If you want to have lots of fun with a group of your friends, all you have to do is take a road trip.
That’s exactly what Debra and I did last week. We rented a 15-passenger van, gathered a group of fun and feisty friends and headed to the beautiful city of Fairhope, Alabama, where I had been hired to speak at a large Master Gardeners’ Conference.
Early one morning everyone gathered at our house and the fun began. I loaded the van, barely saving room for the eight travelers to sit. Into the van went eight overpacked suitcases, two hang-up clothes bags and multiple tote bags in various sizes stuffed to capacity. A loaf of banana nut bread I baked the night before and a large square cooler filled with a variety of drinks joined in.
Also tucked under the van seats and any other space available were all the supplies, tools and ingredients I needed to perform on stage including a pan of brownies I mummified in plastic wrap to insure freshness and to keep out greedy hands in search of chocolate.
We took our seats in the van with most of us sitting basically on top of each other, closed the door and, with Debra behind the wheel, began our six-hour journey.
A road trip is unique because it offers the perfect opportunity to capture a group of friends under one roof in a confined space. The rolling van of friends had barely left our driveway before the conversation became lively and, at times, loud. So much to see! So much to do! So much to hear! It reminded me of the field trips I took back in grade school. Even though we are adults, we were just as excited!
As the miles ticked by and scenery outside our windows changed, the various conversations, many of which were going on simultaneously, featured a plethora of subjects. No subject was off limits — although there were some we did attempt to avoid. Politics was at the top of that list because, as we all know, it has the power to induce rage and test friendships. A couple of times we unintentionally started down a path leading to current controversial campaign issues but just as quickly backed away. We all knew we were seated way too close for that!
We chose to keep our conversations positive and informative. The road trip was an excellent opportunity to catch up on what had been going on in each of our lives. Some stories turned into laughter and other sagas ended just shy of tears. There is just something about being crammed in a vehicle that makes you become a little closer and, therefore, share a little more. After all, we had a rule: What was shared in the van, stayed in the van.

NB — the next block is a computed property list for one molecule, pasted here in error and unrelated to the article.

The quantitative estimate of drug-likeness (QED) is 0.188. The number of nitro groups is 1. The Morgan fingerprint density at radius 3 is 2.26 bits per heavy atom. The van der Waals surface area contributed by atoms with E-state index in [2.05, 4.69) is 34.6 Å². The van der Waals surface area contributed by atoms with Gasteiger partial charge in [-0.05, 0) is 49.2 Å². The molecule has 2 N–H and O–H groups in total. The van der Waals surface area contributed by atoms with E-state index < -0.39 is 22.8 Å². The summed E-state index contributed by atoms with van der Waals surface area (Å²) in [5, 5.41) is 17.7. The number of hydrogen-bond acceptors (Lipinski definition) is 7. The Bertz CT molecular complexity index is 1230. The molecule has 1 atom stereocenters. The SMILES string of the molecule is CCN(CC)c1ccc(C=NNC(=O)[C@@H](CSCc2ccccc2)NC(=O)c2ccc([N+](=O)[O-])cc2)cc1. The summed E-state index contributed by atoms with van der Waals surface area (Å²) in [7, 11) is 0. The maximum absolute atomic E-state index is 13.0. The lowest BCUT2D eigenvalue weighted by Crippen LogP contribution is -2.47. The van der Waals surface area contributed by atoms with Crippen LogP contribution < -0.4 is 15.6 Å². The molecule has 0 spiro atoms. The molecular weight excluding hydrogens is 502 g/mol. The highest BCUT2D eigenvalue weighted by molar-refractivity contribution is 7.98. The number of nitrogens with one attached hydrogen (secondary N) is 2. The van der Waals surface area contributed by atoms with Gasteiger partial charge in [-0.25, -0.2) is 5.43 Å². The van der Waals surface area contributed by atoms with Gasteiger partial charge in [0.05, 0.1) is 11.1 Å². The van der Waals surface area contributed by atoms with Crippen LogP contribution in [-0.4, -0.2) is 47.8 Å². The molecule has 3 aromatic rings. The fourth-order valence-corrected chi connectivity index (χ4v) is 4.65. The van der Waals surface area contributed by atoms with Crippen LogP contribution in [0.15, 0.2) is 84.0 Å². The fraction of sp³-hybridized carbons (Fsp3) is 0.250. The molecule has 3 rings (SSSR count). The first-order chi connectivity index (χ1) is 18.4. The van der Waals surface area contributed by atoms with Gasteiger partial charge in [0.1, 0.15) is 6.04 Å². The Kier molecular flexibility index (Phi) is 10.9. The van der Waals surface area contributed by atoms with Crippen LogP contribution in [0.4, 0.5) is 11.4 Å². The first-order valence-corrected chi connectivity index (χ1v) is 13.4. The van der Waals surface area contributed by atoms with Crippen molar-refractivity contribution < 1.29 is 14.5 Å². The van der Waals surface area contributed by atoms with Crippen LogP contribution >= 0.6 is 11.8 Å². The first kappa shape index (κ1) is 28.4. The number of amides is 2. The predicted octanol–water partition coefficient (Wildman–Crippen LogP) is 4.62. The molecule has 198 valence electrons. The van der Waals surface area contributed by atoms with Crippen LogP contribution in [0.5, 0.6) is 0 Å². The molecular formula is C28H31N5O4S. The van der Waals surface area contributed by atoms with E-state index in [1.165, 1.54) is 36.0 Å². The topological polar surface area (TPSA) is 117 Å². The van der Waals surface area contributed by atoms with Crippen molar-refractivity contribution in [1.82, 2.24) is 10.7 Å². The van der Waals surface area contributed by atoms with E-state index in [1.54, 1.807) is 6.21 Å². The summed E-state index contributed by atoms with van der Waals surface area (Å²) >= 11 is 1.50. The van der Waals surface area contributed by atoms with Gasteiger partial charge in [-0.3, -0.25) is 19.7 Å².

Our mobile therapy sessions were certainly beneficial to all and, most of the time, everyone chimed in their opinions without hesitation. Since the van contained people from various stages in life, the younger of us were able to benefit from the wisdom of the older travelers. What we found out on our journey is that although we all came from different backgrounds and professions, when we chipped all that away, we were all more similar than different.
With each day came a new adventure. The more we experienced while riding around in that van, the more we learned about each other. There are so many levels to a person and a friendship. Just when you think you know everything about someone, you realize you really don’t.
When you share personal stories with a group of friends, you create a very special bond that makes you feel like you can share anything without judgment or betrayal. We all need special friends around us to whom we can go in times of joy and celebration as well as in times of darkness.
Five days later, Debra drove our van back into our driveway. The van must have strained on the long trip home. It brought home all the extra bags of mementos from the various places we visited, but also all the new revelations and memories of time well spent with close friends.
Although exhausted, each of us stepped off that van with a closer bond than we had when we left. To me, that’s the definition of friendship.
More with Mark
Visit Mark at his booth at Christmas Made in the South at the Macon Coliseum next weekend. Show hours are 10 a.m.-8 p.m. Nov. 11, 10 a.m.-6 p.m. Nov. 12 and 11 a.m.-5 p.m. Nov. 13. He’ll have all his new holiday merchandise and much more. Tickets are $7 for adults; children under 12 are free. Parking is free. For more information, visit MadeintheSouthShows.com.
Mark Ballard’s column runs each week in The Telegraph. Send your questions or comments to P.O. Box 4232, Macon, GA 31208; call 478-757-6877; email email@example.com; follow him at instagram.com/markcreates; or become a subscriber to Mark’s Facebook page.